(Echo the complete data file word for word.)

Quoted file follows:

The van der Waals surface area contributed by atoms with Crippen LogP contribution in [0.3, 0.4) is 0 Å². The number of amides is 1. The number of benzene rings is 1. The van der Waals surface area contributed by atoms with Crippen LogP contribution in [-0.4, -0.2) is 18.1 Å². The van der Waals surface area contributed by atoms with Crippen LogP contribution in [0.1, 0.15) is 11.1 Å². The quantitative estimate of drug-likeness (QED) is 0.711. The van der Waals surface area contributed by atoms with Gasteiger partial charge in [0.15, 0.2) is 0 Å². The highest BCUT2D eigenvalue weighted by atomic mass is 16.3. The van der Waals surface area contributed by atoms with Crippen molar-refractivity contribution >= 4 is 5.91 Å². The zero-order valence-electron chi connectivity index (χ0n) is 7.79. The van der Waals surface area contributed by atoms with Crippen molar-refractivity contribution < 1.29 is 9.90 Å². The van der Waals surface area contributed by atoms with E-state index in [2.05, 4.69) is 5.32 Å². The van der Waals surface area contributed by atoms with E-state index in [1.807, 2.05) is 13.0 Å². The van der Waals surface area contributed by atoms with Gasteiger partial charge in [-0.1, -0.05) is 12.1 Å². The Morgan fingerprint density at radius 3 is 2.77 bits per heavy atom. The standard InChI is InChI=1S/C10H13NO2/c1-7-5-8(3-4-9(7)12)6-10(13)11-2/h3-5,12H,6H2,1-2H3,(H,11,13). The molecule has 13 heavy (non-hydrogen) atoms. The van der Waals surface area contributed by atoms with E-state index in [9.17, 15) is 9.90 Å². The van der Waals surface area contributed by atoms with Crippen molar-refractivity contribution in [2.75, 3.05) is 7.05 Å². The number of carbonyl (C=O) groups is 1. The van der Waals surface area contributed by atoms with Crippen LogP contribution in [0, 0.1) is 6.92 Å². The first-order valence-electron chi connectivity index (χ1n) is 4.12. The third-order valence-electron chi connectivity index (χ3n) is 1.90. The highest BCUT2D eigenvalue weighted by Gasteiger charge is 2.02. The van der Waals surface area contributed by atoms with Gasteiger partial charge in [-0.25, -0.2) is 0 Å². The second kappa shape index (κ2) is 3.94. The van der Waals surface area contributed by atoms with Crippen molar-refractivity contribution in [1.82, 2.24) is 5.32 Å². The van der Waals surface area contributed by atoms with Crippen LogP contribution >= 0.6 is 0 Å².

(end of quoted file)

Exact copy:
The van der Waals surface area contributed by atoms with Crippen LogP contribution in [0.3, 0.4) is 0 Å². The number of amides is 1. The number of benzene rings is 1. The van der Waals surface area contributed by atoms with Crippen LogP contribution in [-0.4, -0.2) is 18.1 Å². The van der Waals surface area contributed by atoms with Crippen LogP contribution in [0.1, 0.15) is 11.1 Å². The quantitative estimate of drug-likeness (QED) is 0.711. The van der Waals surface area contributed by atoms with Gasteiger partial charge in [0.15, 0.2) is 0 Å². The highest BCUT2D eigenvalue weighted by atomic mass is 16.3. The van der Waals surface area contributed by atoms with Crippen molar-refractivity contribution >= 4 is 5.91 Å². The zero-order valence-electron chi connectivity index (χ0n) is 7.79. The van der Waals surface area contributed by atoms with Crippen molar-refractivity contribution < 1.29 is 9.90 Å². The van der Waals surface area contributed by atoms with E-state index in [2.05, 4.69) is 5.32 Å². The van der Waals surface area contributed by atoms with E-state index in [1.807, 2.05) is 13.0 Å². The van der Waals surface area contributed by atoms with Gasteiger partial charge in [-0.1, -0.05) is 12.1 Å². The Morgan fingerprint density at radius 3 is 2.77 bits per heavy atom. The standard InChI is InChI=1S/C10H13NO2/c1-7-5-8(3-4-9(7)12)6-10(13)11-2/h3-5,12H,6H2,1-2H3,(H,11,13). The molecule has 13 heavy (non-hydrogen) atoms. The van der Waals surface area contributed by atoms with E-state index in [9.17, 15) is 9.90 Å². The van der Waals surface area contributed by atoms with Crippen molar-refractivity contribution in [2.75, 3.05) is 7.05 Å². The number of carbonyl (C=O) groups is 1. The van der Waals surface area contributed by atoms with Crippen LogP contribution in [0, 0.1) is 6.92 Å². The first-order valence-electron chi connectivity index (χ1n) is 4.12. The third-order valence-electron chi connectivity index (χ3n) is 1.90. The highest BCUT2D eigenvalue weighted by Gasteiger charge is 2.02. The van der Waals surface area contributed by atoms with Gasteiger partial charge in [-0.25, -0.2) is 0 Å². The second kappa shape index (κ2) is 3.94. The van der Waals surface area contributed by atoms with Crippen molar-refractivity contribution in [1.82, 2.24) is 5.32 Å². The van der Waals surface area contributed by atoms with Crippen LogP contribution >= 0.6 is 0 Å².